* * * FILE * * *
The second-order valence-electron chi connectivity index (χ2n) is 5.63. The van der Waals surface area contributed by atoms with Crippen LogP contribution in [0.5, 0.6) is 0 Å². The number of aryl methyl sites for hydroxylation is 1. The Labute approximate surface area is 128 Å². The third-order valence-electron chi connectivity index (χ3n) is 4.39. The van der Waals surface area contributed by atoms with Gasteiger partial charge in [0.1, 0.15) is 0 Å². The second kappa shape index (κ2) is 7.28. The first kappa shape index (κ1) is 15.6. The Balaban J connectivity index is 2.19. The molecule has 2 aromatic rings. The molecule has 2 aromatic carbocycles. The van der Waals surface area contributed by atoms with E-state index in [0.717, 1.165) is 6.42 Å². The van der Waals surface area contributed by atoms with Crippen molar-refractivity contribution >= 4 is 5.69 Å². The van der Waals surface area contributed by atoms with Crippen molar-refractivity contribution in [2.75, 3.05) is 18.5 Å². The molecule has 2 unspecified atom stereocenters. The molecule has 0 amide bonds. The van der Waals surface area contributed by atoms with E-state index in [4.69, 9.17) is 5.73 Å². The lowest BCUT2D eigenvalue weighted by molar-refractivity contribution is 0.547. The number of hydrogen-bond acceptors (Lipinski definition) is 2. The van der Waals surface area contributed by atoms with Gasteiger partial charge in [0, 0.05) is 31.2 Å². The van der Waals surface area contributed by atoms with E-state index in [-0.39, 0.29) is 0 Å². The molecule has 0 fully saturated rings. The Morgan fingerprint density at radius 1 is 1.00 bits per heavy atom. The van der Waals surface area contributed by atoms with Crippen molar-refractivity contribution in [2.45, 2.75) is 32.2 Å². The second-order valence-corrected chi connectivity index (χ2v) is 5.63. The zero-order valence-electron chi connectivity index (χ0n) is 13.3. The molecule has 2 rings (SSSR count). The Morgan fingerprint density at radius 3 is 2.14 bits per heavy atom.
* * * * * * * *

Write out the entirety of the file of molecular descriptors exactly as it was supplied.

The second-order valence-electron chi connectivity index (χ2n) is 5.63. The van der Waals surface area contributed by atoms with Crippen LogP contribution in [0.5, 0.6) is 0 Å². The number of aryl methyl sites for hydroxylation is 1. The Labute approximate surface area is 128 Å². The third-order valence-electron chi connectivity index (χ3n) is 4.39. The van der Waals surface area contributed by atoms with Gasteiger partial charge in [0.1, 0.15) is 0 Å². The second kappa shape index (κ2) is 7.28. The first kappa shape index (κ1) is 15.6. The Balaban J connectivity index is 2.19. The molecule has 2 aromatic rings. The molecule has 2 aromatic carbocycles. The van der Waals surface area contributed by atoms with E-state index in [0.717, 1.165) is 6.42 Å². The van der Waals surface area contributed by atoms with Crippen molar-refractivity contribution >= 4 is 5.69 Å². The van der Waals surface area contributed by atoms with Crippen molar-refractivity contribution in [2.75, 3.05) is 18.5 Å². The molecule has 2 unspecified atom stereocenters. The molecule has 0 amide bonds. The van der Waals surface area contributed by atoms with E-state index in [4.69, 9.17) is 5.73 Å². The lowest BCUT2D eigenvalue weighted by molar-refractivity contribution is 0.547. The number of hydrogen-bond acceptors (Lipinski definition) is 2. The van der Waals surface area contributed by atoms with Gasteiger partial charge in [0, 0.05) is 31.2 Å². The van der Waals surface area contributed by atoms with E-state index in [-0.39, 0.29) is 0 Å². The molecule has 0 fully saturated rings. The Morgan fingerprint density at radius 1 is 1.00 bits per heavy atom. The van der Waals surface area contributed by atoms with Crippen molar-refractivity contribution in [2.45, 2.75) is 32.2 Å². The second-order valence-corrected chi connectivity index (χ2v) is 5.63. The zero-order valence-electron chi connectivity index (χ0n) is 13.3. The molecule has 2 rings (SSSR count). The Morgan fingerprint density at radius 3 is 2.14 bits per heavy atom.